products that they produce. The California Product Stewardship Council states that EPR is a
strategy to place a shared responsibility for end-of-life product management on all entities
involved in the product chain, instead of the local governments and taxpayers, while
encouraging product design changes that minimize a negative impact on human health and
the environment at every stage of a product's lifecycle. Ideally, EPR allows the costs of
management and disposal to be incorporated into the total cost of a product. Good EPR
programs result in products that are better designed for reuse and recycling, make recycling
more convenient for consumers, reduce illegal disposal of hazardous materials, and
encourage the use of recycled materials in new products.
In 2007, CalRecycle adopted strategic directives to guide solid waste management in
California. Strategic Directive 5: Producer Responsibility states that "it is a core value of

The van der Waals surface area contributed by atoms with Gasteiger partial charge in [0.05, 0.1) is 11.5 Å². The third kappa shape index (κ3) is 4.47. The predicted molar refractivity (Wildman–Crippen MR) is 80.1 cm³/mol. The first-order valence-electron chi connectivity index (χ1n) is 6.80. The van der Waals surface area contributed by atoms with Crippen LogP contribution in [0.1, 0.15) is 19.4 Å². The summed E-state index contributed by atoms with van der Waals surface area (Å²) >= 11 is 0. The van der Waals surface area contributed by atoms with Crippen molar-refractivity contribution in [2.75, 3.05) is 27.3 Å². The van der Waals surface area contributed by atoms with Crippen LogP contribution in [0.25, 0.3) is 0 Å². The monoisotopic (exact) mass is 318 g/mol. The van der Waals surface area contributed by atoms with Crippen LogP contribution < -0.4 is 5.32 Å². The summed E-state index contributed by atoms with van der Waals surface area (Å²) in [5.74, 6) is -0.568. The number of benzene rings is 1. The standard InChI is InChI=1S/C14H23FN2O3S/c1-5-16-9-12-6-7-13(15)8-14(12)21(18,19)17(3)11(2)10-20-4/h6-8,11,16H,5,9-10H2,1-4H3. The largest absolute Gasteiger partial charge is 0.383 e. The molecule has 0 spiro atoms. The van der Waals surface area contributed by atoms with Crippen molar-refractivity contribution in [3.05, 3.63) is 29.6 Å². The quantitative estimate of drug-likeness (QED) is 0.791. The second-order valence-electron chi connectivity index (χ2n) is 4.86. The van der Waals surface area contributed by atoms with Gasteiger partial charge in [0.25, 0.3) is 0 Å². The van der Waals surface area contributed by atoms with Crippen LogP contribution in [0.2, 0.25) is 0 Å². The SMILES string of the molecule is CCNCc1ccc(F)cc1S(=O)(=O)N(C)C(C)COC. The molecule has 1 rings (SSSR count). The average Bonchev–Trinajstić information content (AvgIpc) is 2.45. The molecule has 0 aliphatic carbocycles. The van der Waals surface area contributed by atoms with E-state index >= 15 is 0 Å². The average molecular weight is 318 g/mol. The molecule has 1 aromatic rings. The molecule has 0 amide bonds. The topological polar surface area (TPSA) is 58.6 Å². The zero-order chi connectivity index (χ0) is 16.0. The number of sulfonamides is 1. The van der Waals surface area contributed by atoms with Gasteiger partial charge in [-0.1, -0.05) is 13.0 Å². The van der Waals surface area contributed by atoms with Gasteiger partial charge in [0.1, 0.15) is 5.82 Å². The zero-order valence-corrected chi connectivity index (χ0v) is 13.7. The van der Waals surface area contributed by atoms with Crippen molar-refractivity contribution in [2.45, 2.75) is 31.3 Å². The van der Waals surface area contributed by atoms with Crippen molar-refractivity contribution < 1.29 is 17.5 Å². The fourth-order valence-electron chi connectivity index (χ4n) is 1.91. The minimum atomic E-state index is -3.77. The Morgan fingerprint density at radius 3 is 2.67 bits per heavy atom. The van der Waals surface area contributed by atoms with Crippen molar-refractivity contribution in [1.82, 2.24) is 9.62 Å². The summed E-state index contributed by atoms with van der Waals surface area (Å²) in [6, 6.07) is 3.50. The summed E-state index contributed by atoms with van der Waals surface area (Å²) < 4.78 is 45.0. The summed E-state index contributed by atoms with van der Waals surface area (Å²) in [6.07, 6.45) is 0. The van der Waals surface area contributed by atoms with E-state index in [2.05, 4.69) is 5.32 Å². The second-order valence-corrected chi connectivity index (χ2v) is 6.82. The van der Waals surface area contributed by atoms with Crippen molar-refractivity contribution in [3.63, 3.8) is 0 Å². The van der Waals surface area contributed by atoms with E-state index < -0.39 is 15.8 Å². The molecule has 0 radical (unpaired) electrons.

[CalRecycle] that producers assume the responsibility for the safe stewardship of their
materials in order to promote environmental sustainability."
3) Household batteries. In California, household batteries are classified as universal waste,
which includes materials that DTSC has determined are hazardous waste that are ubiquitous
and contain mercury, lead, cadmium, copper, or other substances hazardous to human and
environmental health. Since 2006, universal waste has been prohibited from disposal in solid
waste landfills.
Currently, local household hazardous waste collection programs are the primary outlet for
proper management of universal waste and other hazardous wastes generated by households,
AB 1159
Page 5
including batteries. Cost estimates to manage waste batteries average around $800 per ton
(with some costing up to $2,700 per ton), amounting to tens of millions of dollars each year.
With decreasing revenues and increasing responsibilities on local governments, another
solution is necessary to manage these products. Many local governments have greatly
decreased their household hazardous waste programs, leaving few management options for
the public. To date, 133 local resolutions have been adopted in California supporting the
EPR model.
The non-profit organization Call2Recycle is working in North America to collect and recycle